star this property answering member constituency Hexham remove filter
star this property answering member printed Guy Opperman more like this
star this property grouped question UIN
105835 more like this
105836 more like this
105837 more like this
105839 more like this
105840 more like this
105841 more like this
star this property question first answered
less than 2017-10-16T15:36:34.843Zmore like thismore than 2017-10-16T15:36:34.843Z
star this property answering member
4142
star this property label Biography information for Guy Opperman more like this
star this property tabling member
4611
unstar this property label Biography information for Emma Little Pengelly more like this
765729
star this property registered interest false more like this
star this property date less than 2017-10-06more like thismore than 2017-10-06
star this property answering body
Department for Work and Pensions more like this
star this property answering dept id 29 more like this
star this property answering dept short name Work and Pensions more like this
star this property answering dept sort name Work and Pensions more like this
star this property hansard heading State Retirement Pensions: Females more like this
unstar this property house id 1 more like this
star this property legislature
25259
unstar this property pref label House of Commons more like this
star this property question text To ask the Secretary of State for Work and Pensions, if he will estimate the cost to the public purse of reducing the pension age of women by five years back to the age of 62 from the 2017-18 tax year. more like this
star this property tabling member constituency Belfast South more like this
star this property tabling member printed
Emma Little Pengelly more like this
star this property uin 105839 more like this
star this property answer
answer
star this property is ministerial correction false more like this
star this property date of answer less than 2017-10-16more like thismore than 2017-10-16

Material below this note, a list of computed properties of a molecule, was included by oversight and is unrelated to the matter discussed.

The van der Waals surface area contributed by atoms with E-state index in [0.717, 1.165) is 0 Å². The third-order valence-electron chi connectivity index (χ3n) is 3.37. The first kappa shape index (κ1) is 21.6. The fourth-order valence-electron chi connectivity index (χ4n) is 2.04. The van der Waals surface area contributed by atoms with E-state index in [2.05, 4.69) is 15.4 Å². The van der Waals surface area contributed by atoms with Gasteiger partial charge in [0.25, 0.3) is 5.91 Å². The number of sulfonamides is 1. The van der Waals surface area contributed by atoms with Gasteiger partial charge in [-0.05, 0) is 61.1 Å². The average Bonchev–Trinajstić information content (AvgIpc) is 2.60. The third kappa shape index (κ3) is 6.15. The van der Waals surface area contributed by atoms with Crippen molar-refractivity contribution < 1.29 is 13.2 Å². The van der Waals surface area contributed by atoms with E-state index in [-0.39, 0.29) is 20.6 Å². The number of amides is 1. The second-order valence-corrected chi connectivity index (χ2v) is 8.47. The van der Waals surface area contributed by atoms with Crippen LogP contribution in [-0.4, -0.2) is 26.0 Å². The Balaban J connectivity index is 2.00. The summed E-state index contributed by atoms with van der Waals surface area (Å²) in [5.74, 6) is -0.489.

star this property answer text <p>The State Pension age is currently 64 for women and 65 for men.</p><p>The State Pension age is due to reach 67 for both genders by March 2028.</p><p> </p><p>We do not have an estimate of the cost of the state pension age of women being reduced to 61, 62, 63 or 64 from the 2017-18 tax year. This could only be obtained at disproportionate cost.</p><p> </p><p>In the longer-term we estimate that reducing the state pension age by one year compared to the legislated timetable might lead to an increase in expenditure on state pensions of around 0.3% of GDP.</p><p> </p><p>The Department has published a number of documents that could be used to provide illustrative estimates of the costs of some changes for some time periods.</p><p> </p><p>In terms of the cost of the state pension age of women being reduced to 60, the Department submitted written evidence to the Work and Pensions Select Committee in February 2016, producing an illustrative estimate of the costs of reversing the current legislated increases in women’s State Pension age until 2020/21 – i.e. keeping women’s State Pension age at 60 for women born in the 1950s. The illustrative estimate (illustrative as it was based on a number of high-level assumptions) indicated that it would cost £9.8 billion (in 2015/16 price terms) in the tax year 2017/18 were female state pension age to be 60 instead of the currently legislated state pension age in 2017/18, of between 63¾ and 64½. Keeping female State Pension age at 60 in 2020/21 would cost £14.3 billion (in 2015/16 price terms) compared to the legislated state pension age that year, of between 65¾ and 66. Keeping female State Pension age at 60 beyond 2020/21 would incur further costs.</p><p> </p><p>In terms of an estimate for the state pension age of women being reduced to 65, the impact assessment for the Pensions Act 2011 illustrates the estimated savings of bringing forward the rise in state pension age for both genders from 65 to 66 by five and a half years from 2024-26 to complete by October 2020. For example, in 2023/24, when State Pension age will be 66 under the legislated timetable, compared to 65 under the previous timetable, expenditure on state pensions is expected to be £5.9 billion lower (in 2011/12 price terms). Keeping female State Pension age at 65 beyond 2026 would incur further costs. For more information see: <a href="https://www.gov.uk/government/uploads/system/uploads/attachment_data/file/181462/pensions-bill-2011-ia-annexa.pdf" target="_blank">https://www.gov.uk/government/uploads/system/uploads/attachment_data/file/181462/pensions-bill-2011-ia-annexa.pdf</a></p><p> </p><p>In terms of for the cost of the state pension age of women being reduced to 66, the impact assessment for the Pensions Act 2014 illustrates the estimated savings of bringing forward the rise in state pension age for both genders from 66 to 67 by eight years from 2034-36 to 2026-28. The Pensions Act 2014 was estimated to reduce expenditure on state pensions by £76.5 billion over the period 2026/27 to 2035/36 inclusive (in 2013/14 price terms). Keeping female State Pension age at 66 beyond 2036 would incur further costs. For more information see: <a href="https://www.gov.uk/government/uploads/system/uploads/attachment_data/file/310746/pensions-act-ia-annex-b-state-pension-age.pdf" target="_blank">https://www.gov.uk/government/uploads/system/uploads/attachment_data/file/310746/pensions-act-ia-annex-b-state-pension-age.pdf</a></p>